Student brings the concept of beneficial labyrinths to the Cornell campus, with an exhibition opening April 23

ITHACA, N.Y. -- A labyrinth is not a maze but a spiral-like, purposeful path that meanders to a center and provides personal and spiritual benefits, advocates say. This spring, the Cornell University community will be introduced to the concept of labyrinths and their use for walking meditations.

A special exhibit, "Labyrinths for Peace," will open Friday, April 23, in Room 3330 of the Carol Tatkon Center in Balch Hall, with an opening reception and refreshments at 3:30 p.m. and presentations beginning at 4 p.m. Speakers at the event will include: David Gallagher, the executive director of the national Labyrinth Society, founded in 1998, who will discuss the origins and history of labyrinths around the world; Janet Shortall, associate director of Cornell United Religious Work (CURW), who will recount her experience with the labyrinth concept; and Wai-Kwong Wong, a psychotherapist at Gannett: University Health Services, who will discuss the psychological and health benefits of walking a labyrinth. The Tatkon Center exhibition will be in place through May 22.

During the April 23 event, landscape architecture students will present a proposed design for a Cornell labyrinth to serve as a memorial for the 21 Cornell alumni who died in the 9/11 terrorist attacks. A temporary ribbon labyrinth also will be set up for people to walk through.

Two large panels showing labyrinth designs will be on display in the Tatkon Center, and on April 28 the exhibit will increase to 22 panels with 153 photos, depicting 120 different labyrinths, 40 illustrations and an original work of art.

On Tuesday, April 27, the newly established Cornell Labyrinth Society will install a 50-foot diameter canvas labyrinth in the One World Room of Anabel Taylor Hall, available for public use from 1 to 4 p.m. The Cornell labyrinth initiative is the brainchild of Cornell undergraduate Cheryl Yeoh, who walked her first labyrinth at a leadership camp last year. "I was amazed when I felt a discernable calmness come over me," says Yeoh, a sophomore from Malaysia majoring in operations research and industrial engineering in the College of Engineering. "I liken it to life's

journey. Sometimes you may think that you are heading in the right direction, but then suddenly life's path changes 180 degrees and you feel apprehensive at the shift of your direction. The labyrinth invites you to trust the journey, and in doing so, you ultimately reach the center a place of balance and peace. I find that the labyrinth teaches us to leave our single-mindedness at the entrance and embrace life from different angles and perspectives."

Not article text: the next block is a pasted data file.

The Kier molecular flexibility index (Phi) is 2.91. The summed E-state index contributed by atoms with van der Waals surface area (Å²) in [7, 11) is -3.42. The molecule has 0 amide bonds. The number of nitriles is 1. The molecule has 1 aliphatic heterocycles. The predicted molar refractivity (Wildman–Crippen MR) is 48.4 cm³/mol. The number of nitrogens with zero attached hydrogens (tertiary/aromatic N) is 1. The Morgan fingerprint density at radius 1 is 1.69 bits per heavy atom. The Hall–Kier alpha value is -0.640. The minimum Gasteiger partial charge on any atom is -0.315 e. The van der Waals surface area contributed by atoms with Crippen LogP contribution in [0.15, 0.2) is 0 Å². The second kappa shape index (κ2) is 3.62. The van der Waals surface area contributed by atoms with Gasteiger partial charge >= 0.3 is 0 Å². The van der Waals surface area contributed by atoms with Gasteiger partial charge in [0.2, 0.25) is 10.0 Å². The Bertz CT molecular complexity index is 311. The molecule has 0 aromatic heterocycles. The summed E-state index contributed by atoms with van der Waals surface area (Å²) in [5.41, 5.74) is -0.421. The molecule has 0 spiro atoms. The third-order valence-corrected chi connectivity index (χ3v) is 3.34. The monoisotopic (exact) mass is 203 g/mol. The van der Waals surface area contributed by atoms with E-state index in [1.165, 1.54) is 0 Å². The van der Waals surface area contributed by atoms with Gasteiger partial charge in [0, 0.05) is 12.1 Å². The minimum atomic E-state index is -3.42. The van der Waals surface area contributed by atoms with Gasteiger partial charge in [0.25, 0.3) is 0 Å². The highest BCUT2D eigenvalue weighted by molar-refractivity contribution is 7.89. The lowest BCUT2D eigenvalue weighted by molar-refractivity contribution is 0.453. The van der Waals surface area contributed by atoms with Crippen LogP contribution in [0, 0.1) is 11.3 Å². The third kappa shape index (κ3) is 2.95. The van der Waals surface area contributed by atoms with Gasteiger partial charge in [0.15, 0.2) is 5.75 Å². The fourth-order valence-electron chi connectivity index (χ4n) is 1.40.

Yeoh says that she had been saddened by student suicides on campus, particularly since she herself felt overwhelmed by a heavy workload, exam stress and the loneliness of being so far from home and family. "With these experiences in mind, I sought to create something that might directly address stress and came upon the idea of creating a labyrinth."

Yeoh explains that, unlike a maze, which is meant to puzzle with dead ends and multiple paths, a labyrinth "is a specific mathematical construct in which one enters, reaches the center and exits by the same path." A labyrinth, she notes, is an example "of a moving meditation." She says she hopes the exhibit will generate enough interest to support a permanent labyrinth on the Cornell campus. Nationally, 50 hospitals and more than 100 schools have labyrinths, including Boston College and Harvard University.

Yeoh formed the Cornell Labyrinth Society this year and obtained permission from the Cornell Law School and CURW to use the courtyard between Myron Taylor and Anabel Taylor halls for a future labyrinth site. She also put together a design team to plan the campus labyrinth. The team at Cornell includes Dennis Osika, director of the Department of Grounds; John Ullberg, landscape architect with Planning, Design and Construction; Marvin Adleman, professor of landscape architecture; Kent Hubbell, dean of students; Alice Green, assistant dean of students; and several of Yeoh's fellow students.

The labyrinth exhibit is supported, in part, by the Cornell Labyrinth Society, the Dean of Students Bartels Fund, CURW, the Buildings and Grounds departments, Campus Life, the Cornell Malaysian Association and the Engineering Student Council.

For more information on the Cornell Labyrinth Society, contact Yeoh at (607) 351-1426 or .

Related World Wide Web sites: The following sites provide additional information on this news release. Some might not be part of the Cornell University community, and Cornell has no control over their content or availability.

o The Cornell Labyrinth Society:

o The Labyrinth Society:

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